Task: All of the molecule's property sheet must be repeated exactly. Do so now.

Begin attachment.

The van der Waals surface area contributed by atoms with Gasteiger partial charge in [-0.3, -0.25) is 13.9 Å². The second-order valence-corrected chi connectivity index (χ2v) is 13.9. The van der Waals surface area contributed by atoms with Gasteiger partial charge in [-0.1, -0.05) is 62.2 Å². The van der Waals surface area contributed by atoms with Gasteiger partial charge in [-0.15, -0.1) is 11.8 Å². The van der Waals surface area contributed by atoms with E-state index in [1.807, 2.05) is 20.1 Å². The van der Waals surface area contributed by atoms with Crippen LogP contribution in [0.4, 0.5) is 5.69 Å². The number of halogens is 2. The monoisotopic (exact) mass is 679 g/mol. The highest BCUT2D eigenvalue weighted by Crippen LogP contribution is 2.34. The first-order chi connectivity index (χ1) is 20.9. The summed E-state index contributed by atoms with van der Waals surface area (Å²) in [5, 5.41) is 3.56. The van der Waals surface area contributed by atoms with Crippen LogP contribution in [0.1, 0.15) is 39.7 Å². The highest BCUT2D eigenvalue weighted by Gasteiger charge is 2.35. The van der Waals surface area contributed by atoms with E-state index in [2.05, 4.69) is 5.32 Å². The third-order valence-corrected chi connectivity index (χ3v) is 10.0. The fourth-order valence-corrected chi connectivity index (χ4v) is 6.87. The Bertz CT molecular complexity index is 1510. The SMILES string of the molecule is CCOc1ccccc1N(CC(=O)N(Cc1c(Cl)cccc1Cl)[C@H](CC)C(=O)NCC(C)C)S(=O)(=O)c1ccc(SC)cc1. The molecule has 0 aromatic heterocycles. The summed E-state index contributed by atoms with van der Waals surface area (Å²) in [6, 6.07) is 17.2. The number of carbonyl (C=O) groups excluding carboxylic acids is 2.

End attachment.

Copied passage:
The van der Waals surface area contributed by atoms with Gasteiger partial charge in [-0.3, -0.25) is 13.9 Å². The second-order valence-corrected chi connectivity index (χ2v) is 13.9. The van der Waals surface area contributed by atoms with Gasteiger partial charge in [-0.1, -0.05) is 62.2 Å². The van der Waals surface area contributed by atoms with Gasteiger partial charge in [-0.15, -0.1) is 11.8 Å². The van der Waals surface area contributed by atoms with E-state index in [1.807, 2.05) is 20.1 Å². The van der Waals surface area contributed by atoms with Crippen LogP contribution in [0.4, 0.5) is 5.69 Å². The number of halogens is 2. The monoisotopic (exact) mass is 679 g/mol. The highest BCUT2D eigenvalue weighted by Crippen LogP contribution is 2.34. The first-order chi connectivity index (χ1) is 20.9. The summed E-state index contributed by atoms with van der Waals surface area (Å²) in [5, 5.41) is 3.56. The van der Waals surface area contributed by atoms with Crippen LogP contribution in [0.1, 0.15) is 39.7 Å². The highest BCUT2D eigenvalue weighted by Gasteiger charge is 2.35. The van der Waals surface area contributed by atoms with E-state index in [2.05, 4.69) is 5.32 Å². The third-order valence-corrected chi connectivity index (χ3v) is 10.0. The fourth-order valence-corrected chi connectivity index (χ4v) is 6.87. The Bertz CT molecular complexity index is 1510. The SMILES string of the molecule is CCOc1ccccc1N(CC(=O)N(Cc1c(Cl)cccc1Cl)[C@H](CC)C(=O)NCC(C)C)S(=O)(=O)c1ccc(SC)cc1. The molecule has 0 aromatic heterocycles. The summed E-state index contributed by atoms with van der Waals surface area (Å²) in [6, 6.07) is 17.2. The number of carbonyl (C=O) groups excluding carboxylic acids is 2.